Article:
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5 min read

Personal Money Talk - Spooky, or Kooky?

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The days are getting shorter, the air a bit more “crisp”, and we’re quickly approaching the scariest times of the year…

Nope, not Halloween, I’m talking about end of the year finances. (And 2024 budget prep)

Talking about money can be really scary - and Americans HATE TO TALK ABOUT THEIR FINANCES.

In fact, an article from Reuters noted that in a Wells Fargo study, 44 percent of Americans point to personal finances as the most challenging conversation anyone can possibly have.

Even discussions around death come in behind conversations about personal finances, at 38 percent.



Avoiding talking about your finances can be severe - with negative consequences to your health, wealth and happiness. But that doesn’t make it enough to shine a spotlight on our struggles with talking about it.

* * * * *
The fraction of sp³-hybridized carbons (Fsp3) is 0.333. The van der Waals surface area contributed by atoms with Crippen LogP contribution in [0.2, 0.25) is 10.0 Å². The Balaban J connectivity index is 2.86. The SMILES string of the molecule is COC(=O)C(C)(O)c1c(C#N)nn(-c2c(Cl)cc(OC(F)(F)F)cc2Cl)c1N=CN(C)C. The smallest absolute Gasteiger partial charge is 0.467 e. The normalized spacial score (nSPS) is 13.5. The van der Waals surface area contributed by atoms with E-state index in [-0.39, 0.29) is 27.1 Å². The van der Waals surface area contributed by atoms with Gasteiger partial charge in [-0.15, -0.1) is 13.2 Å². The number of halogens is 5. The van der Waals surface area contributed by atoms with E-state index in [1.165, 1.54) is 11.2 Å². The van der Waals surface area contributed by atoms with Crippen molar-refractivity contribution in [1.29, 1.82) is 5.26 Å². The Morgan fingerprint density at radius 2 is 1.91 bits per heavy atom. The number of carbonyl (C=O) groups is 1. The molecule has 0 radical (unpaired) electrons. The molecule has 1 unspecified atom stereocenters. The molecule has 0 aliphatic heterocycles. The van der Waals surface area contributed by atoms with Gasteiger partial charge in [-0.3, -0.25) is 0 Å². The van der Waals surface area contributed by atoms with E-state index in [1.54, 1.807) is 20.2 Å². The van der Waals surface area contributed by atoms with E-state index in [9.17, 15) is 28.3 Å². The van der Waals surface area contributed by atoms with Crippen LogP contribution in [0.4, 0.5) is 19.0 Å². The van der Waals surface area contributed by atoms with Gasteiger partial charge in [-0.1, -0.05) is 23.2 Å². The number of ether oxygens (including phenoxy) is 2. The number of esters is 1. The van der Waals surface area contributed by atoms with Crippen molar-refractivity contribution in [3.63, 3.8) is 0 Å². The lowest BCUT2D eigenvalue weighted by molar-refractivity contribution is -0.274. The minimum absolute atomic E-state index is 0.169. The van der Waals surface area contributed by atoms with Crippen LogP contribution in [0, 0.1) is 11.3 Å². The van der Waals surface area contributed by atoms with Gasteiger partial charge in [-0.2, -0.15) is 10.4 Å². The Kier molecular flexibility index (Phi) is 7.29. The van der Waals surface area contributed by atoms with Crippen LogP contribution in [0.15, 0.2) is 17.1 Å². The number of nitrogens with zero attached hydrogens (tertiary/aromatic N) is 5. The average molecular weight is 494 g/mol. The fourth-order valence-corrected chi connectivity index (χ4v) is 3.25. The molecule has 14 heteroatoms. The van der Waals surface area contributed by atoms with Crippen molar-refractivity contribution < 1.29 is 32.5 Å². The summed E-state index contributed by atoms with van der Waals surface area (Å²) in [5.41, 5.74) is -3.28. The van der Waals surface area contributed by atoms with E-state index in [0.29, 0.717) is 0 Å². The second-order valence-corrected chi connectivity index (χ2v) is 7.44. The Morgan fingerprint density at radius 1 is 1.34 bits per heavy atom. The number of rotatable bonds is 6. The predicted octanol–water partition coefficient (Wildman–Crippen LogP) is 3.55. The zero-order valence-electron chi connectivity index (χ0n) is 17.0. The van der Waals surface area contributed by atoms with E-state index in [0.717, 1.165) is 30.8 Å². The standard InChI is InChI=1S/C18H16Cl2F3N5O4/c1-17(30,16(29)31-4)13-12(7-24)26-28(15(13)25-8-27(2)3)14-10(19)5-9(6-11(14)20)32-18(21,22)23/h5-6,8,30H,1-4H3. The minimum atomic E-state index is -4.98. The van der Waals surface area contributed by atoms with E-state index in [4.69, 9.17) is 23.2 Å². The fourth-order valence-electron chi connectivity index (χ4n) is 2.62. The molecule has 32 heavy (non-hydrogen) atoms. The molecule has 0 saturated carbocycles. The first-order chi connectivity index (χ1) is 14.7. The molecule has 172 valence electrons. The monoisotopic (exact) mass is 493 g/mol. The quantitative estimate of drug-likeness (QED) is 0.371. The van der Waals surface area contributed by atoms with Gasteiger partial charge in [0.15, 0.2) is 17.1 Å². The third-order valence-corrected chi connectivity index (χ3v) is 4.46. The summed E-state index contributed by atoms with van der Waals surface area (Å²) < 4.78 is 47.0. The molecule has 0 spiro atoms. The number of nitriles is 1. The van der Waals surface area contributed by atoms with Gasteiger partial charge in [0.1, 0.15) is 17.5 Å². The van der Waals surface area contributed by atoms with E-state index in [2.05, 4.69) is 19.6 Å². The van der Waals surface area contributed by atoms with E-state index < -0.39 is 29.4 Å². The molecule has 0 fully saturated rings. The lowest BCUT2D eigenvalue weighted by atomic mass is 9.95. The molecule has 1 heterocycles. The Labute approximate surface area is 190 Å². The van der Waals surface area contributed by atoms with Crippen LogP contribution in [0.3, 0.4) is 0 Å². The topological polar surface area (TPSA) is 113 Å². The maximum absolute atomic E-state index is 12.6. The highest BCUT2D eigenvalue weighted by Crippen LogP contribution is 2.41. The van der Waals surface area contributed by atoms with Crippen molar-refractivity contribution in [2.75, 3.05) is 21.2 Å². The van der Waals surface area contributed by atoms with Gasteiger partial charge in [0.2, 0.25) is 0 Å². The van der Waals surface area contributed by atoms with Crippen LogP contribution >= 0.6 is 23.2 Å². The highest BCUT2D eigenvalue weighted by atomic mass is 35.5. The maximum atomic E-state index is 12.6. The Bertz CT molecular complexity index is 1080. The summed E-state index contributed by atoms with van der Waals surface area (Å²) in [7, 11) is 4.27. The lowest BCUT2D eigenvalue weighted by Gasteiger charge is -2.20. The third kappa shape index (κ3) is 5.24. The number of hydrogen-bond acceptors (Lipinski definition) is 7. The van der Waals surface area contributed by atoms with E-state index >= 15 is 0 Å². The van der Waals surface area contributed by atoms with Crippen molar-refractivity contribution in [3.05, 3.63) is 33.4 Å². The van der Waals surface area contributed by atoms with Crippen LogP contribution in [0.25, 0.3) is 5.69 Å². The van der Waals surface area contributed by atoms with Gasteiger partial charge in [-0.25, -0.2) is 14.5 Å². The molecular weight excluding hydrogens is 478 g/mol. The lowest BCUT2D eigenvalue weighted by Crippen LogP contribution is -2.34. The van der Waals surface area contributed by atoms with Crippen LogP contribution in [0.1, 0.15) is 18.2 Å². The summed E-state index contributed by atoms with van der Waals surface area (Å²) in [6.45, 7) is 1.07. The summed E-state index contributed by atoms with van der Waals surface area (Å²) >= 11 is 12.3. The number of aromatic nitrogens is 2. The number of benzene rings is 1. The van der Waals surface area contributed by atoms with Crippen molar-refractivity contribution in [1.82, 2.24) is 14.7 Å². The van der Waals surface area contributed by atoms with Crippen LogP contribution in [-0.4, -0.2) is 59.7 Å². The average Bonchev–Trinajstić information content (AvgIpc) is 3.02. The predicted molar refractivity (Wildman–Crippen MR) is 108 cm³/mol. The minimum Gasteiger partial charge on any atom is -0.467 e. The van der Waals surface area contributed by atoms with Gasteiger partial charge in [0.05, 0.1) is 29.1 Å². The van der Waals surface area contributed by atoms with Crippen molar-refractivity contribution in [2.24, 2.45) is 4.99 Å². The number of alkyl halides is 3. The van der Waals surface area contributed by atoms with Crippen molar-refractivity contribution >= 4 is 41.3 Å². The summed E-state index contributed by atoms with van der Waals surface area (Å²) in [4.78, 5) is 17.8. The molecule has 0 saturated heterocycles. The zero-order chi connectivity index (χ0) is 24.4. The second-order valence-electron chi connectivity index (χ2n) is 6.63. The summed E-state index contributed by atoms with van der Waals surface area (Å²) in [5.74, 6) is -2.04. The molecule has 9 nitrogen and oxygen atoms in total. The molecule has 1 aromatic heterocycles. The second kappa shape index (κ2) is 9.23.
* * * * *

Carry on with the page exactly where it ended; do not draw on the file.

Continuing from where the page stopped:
So, WHY DOES talking about finances make us uneasy?

According to behavioral finance expert and head of IncBlot Organizational Psychology in Huntsville, Alabama: 

“It is such a loaded conversation, and there is so much subtext and hidden meaning wrapped up in money. Money is shorthand for happiness, power, and personal efficacy, so it can be very scary.” 

“When money is short, it can be seen as a deficiency on the part of the breadwinner, and when there is lots of money, there can be fears that greed takes the place of genuine love.”